“That would have a long-term impact on … America’s reputation in the region and on that issue going forward,” Schoff said.

  • Jim Fujii

    It is Sanders and not Clinton among the Democratic candidates, who has consistently opposed the TPP. So why mention Clinton, as if Sanders doesn’t exist?

  • Jim Fujii

    It is Sanders and not Clinton among the Democratic candidates, who has consistently opposed the TPP. So why mention Clinton, as if Sanders doesn’t exist?

  • tisho

    Actually everything he says about Japan is accurate, his solutions are inaccurate, but he correctly points out the problems, most of the time.

  • zer0_0zor0

    America, the home of built-in obsolescence…frump the mogul’s mouth.

    Trump and Obama have a lot in common; they are both duplicitous poseurs.

  • Jamie Bakeridge

    Trump may be a foul individual. But everything he has said about Japan is true.

  • Steve Jackman

    Trump is absolutely correct in his criticism of Japan. Japan helps its exports by devaluing the value of the Yen, whose value has plummeted by more than forty percent against the US Dollar. Japan also engages in systematic unfair business practices at home to protect its domestic market from foreign competition. This is clear from the dozens of American companies which have been forced to leave Japan or severely downsize their operations here due to Japanese regulators unfairly targeting them.

    There is also the issue of poor and unfair treatment of American citizens living in Japan, where they are routinely denied basic civil and human rights in almost all areas, including employment, housing, education, and access to businesses, etc. On top of all of this, Japan has been getting a free ride by having the U.S. spend tens of Billions of dollars on defending Japan. The money Japan saves from this is then redirected into the private sector to help Japanese corporations beat American companies in trade. The whole U.S. Japan alliance is a terrible deal foe America and Trump is correct to challenge the status quo.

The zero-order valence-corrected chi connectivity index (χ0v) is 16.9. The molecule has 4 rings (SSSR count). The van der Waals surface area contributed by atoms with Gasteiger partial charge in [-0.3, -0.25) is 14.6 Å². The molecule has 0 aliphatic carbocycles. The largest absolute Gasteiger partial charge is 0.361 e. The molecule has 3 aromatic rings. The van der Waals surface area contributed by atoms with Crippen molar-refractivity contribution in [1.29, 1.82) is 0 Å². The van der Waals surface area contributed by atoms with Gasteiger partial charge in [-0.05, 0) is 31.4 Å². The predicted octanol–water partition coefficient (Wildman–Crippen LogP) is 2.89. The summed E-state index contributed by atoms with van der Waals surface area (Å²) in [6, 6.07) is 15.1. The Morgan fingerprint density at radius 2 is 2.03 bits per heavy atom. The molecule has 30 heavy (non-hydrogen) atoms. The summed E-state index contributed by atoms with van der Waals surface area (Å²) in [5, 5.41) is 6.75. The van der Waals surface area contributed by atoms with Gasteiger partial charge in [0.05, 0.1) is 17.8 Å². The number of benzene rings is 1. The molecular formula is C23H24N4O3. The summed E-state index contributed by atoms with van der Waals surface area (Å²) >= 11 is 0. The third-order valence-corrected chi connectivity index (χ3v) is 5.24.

• Dimi Gronnings

    Democratic candidate Bernie Sanders receives no mention in this piece, why?

  • GBR48

    Abenomics has involved currency manipulation to boost exports – Clinton has raised the issue too.

    Objections to the TPP by both sides in the nomination races are interesting, as you would expect both Republicans and Clinton to be pro-TPP. Anti-TPP campaigners are usually from the political left (like Sanders).

    Complaints about Japan getting a discounted defence package from the US armed forces suggest that Trump would wish to pull the US back from global intervention. He has already suggested that he would prefer to allow North Korea to be dealt with by China. This, and his attitude to Abenomics, suggests that he is primarily viewing Japan as a trading competitor rather than a geographically useful ally. Whilst most US politicians would see a US military presence in a country like Japan as geopolitically beneficial, Trump wants to increase the fees for defence as a service industry. He is, after all, a business man, not a politician, so no surprise that he values the bottom line over political influence.

    A Trump presidency would presumably see Tokyo and Seoul getting a large bill for ‘protection’.

  • http://godfather.wikia.com/wiki/Michael_Corleone The Don Michael Corleone

    And why do I have a feeling that Abe and the Liberal Democratic Party secretly want Trump to win? I don’t know why but it is just a gut feeling. The Japan Times seems to like him a lot.

  • Marius Kraamwinkel

    Maybe Trump has forgotten that the US made Japan abolish its army after WWII. Abe wants Japan to assume a more mature military role and still be an ally.

  • Steve Jackman

    Karri Anderson, you claim to have run your own business in Japan, so I’m surprised that you don’t know the answers to your own questions since this information is common knowledge for anyone involved with business in Japan. What was the name of your business, years it operated in Japan, the type of your business, number of employees and annual revenues?

  • philnolan3d

    I think, and hope for all of our sake, that his popularity will drop off when it comes to election time. More than half of America can’t be that dumb.